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An Engaging Experience: Teacher Reflection on the Science of Sound and Music Workshop

Updated: May 28

Written By: Ashley Barron and Zoë Randall

“Many times, workshops provide teachers with so much information and not actual resources to take back to the classroom. Victor and Alec provide an entire unit with built-in supports that you can use to teach sound to your class.” - Ashley Barron, Middle School Science Teacher.


I interviewed Ashley Barron, who teaches 6th and 8th grade science at Clifton Middle School in Monrovia, CA. She highlighted some of her reflections about her most recent experience attending the Science of Sound and Music workshop led by UC San Diego researcher and curriculum creator, Dr. Victor Minces, and Dr. Alec Barron, Director of the San Diego Science Project. 


Here are some of her takeaways about her experience and what she hopes for others who might engage with the Science of Sound and Music in the future.


What brought you to the workshop?

We recently adopted Amplify, which focuses its unit on light waves rather than sound. A coworker brought up this opportunity, and I said, “Yes, it sounds great!” It was a perfect time when we were transitioning between units and about to begin teaching waves. Plus, I’m always looking for new ideas and ways to make my lessons more engaging. 


We also thought this would be a great opportunity to do a cross-curricula unit with our music teacher. 


How would you describe the Science of Sound and Music workshop to someone new?

What I love about this workshop is that you get to work with an educator and a researcher, which is different from working with someone who has never been in the field.


For teachers, this is the type of workshop they can walk away from feeling more confident, excited, and eager to begin implementing what they learned in the classroom. This is not your typical sit-and-get workshop. Teachers actively participated with the material the way the students would in the classroom.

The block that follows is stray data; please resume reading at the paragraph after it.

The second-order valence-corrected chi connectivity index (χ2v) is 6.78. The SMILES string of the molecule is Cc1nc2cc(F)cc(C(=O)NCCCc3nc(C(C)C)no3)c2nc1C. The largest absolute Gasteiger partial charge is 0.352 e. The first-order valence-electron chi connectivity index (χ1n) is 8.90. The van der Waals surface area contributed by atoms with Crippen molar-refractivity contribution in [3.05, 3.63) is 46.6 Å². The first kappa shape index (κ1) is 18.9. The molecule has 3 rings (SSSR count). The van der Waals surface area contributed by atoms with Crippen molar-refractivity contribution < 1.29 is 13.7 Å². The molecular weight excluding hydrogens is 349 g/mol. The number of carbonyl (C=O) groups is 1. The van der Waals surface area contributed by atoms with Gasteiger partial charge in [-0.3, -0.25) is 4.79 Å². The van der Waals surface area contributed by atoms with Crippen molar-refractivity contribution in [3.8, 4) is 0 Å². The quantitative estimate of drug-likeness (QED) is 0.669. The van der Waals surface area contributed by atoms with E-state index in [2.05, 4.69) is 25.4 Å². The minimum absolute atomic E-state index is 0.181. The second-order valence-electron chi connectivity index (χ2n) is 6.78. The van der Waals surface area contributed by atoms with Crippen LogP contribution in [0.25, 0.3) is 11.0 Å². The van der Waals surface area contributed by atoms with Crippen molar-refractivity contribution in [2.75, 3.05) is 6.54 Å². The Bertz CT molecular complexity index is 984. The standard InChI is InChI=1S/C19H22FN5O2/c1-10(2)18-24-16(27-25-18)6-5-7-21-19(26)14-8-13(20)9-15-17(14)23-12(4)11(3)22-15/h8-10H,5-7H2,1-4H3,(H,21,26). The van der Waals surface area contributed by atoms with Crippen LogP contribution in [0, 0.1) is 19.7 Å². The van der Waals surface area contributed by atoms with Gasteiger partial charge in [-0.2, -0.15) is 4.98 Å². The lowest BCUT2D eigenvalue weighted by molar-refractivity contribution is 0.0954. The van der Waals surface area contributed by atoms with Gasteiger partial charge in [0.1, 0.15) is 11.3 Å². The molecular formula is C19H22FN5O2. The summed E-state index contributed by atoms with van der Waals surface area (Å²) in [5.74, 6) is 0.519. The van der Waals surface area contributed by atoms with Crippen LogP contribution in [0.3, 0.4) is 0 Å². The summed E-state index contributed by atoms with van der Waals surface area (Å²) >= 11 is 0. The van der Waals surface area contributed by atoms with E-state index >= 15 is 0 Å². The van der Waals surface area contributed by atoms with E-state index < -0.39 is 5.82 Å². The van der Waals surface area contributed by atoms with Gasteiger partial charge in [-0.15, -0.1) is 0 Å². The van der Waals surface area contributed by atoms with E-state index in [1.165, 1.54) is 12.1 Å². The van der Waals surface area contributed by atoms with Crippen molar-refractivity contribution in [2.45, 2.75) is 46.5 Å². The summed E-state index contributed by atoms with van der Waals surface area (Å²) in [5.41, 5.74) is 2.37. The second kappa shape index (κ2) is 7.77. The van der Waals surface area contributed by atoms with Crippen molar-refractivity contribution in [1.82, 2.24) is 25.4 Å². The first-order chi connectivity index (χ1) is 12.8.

I was engaged, so I knew my students would be engaged! It was a fun workshop to participate in.


Overall, it provides teachers with all the tools they need to teach middle school students about sound waves. By attending this workshop, you will learn how to implement these tools and consequently walk away with a better understanding of the content. 



What was a highlight or strength of the workshop?

Two things that really stood out to me are the flexibility and knowledge that Alec and Victor bring to the table. So many times within the workshop, they pivoted to address teachers’ needs/concerns and still meet our objectives for the day. It’s nice to attend a professional development (PD) session that is not so stuck on its agenda that it ignores what its audience asks for. 


It’s not often I hear about workshops that are led by both a researcher and someone who has been in the K-12 education system. As a researcher, Victor explained things in depth to the teachers when discussing the content relating to the NGSS standards. As an educator, Alec Barron demonstrated his depth of knowledge in instruction and pedagogy when teachers asked for differentiation strategies. 




Another strength of their workshop was the way they structured it by having us go in and out of student mode. This means you get to participate in the lessons. At one point, we were having so much fun using Victor’s science of sound applications that the room did not stop when they asked for our attention. Seeing it from a student perspective before teaching the unit allows teachers to understand better how to guide the lessons and anticipate where their students will need extra support.


After the workshop, Ashley was prepared to launch her students into the unit that the workshop introduced. 

I asked her to share how her students engaged with the unit and what she hoped they walked away with.